We’ll talk about this more at some point, but I think McKenzie warrants consideration in the Hockey Hall of Fame. Not the media division, but rather as a builder. Seriously. The NHL draft is one of the major events on the calendar for the league, and McKenzie’s diligence in making the annual ranking (plus some marketing savvy by TSN) have resulted in an enormous industry boom. How much is the NHL draft worth?
How much more compelling is following along now as compared to 1974? A whole helluva lot, and McKenzie helped build it. The consensus list gives us a starting point, and a battering ram against stupidity by the local team. It’s like watching a poker game where the viewer gets to see all the cards. If you remember the draft before he arrived, you know the value. Anyway. McKenzie. HHOF. Worth considering.
BAKERSFIELD CONDORS WORKING ROSTER 2019-20
How many recalls do you see here? I see Evan Bouchard, Caleb Jones, Cooper Marody, Tyler Benson, Joel Persson, Ethan Bear, Josh Currie, Patrick Russell, Kailer Yamamoto, Shane Starrett and others. How many recalls do you see in a typical year? How well do they do? Here’s last year:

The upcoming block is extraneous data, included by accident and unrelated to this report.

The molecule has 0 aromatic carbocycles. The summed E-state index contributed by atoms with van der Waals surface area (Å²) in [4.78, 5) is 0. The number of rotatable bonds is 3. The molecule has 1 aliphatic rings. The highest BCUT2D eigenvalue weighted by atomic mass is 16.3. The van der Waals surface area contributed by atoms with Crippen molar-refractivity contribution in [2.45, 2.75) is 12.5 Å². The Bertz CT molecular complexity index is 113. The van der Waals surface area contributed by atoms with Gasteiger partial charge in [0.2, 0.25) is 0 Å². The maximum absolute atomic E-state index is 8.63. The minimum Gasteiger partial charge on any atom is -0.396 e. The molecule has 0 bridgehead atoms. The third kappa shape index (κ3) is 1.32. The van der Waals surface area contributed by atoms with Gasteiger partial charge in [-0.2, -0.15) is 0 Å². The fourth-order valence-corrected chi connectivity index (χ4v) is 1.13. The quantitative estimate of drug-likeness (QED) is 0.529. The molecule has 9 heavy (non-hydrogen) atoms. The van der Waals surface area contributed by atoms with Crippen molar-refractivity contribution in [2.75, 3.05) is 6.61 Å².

Kevin Gravel was recalled October 19, played two games and was returned. He got another call on November 1, and hung around the rest of the season. He finished 36, 0-3-3, underlying numbers were solid and he should be in the NHL next season as a 7D or better. Unlikely with the Oilers. He is 27.
Cooper Marody was recalled October 21, he stayed up until November 2. In that first look, he played two games, playing less than 10 minutes both times (two shots in each game). His second recall came November 10 and he was dispatched on November 23 with the coaching change. He played four games, only one more than 10 minutes. He was recalled in December (6-11) but did not play, finishing 6, 0-0-0 on the season. He is 22 and we should see him more in 2019-20. In a lost season, Oilers should have played him more up top, in my opinion.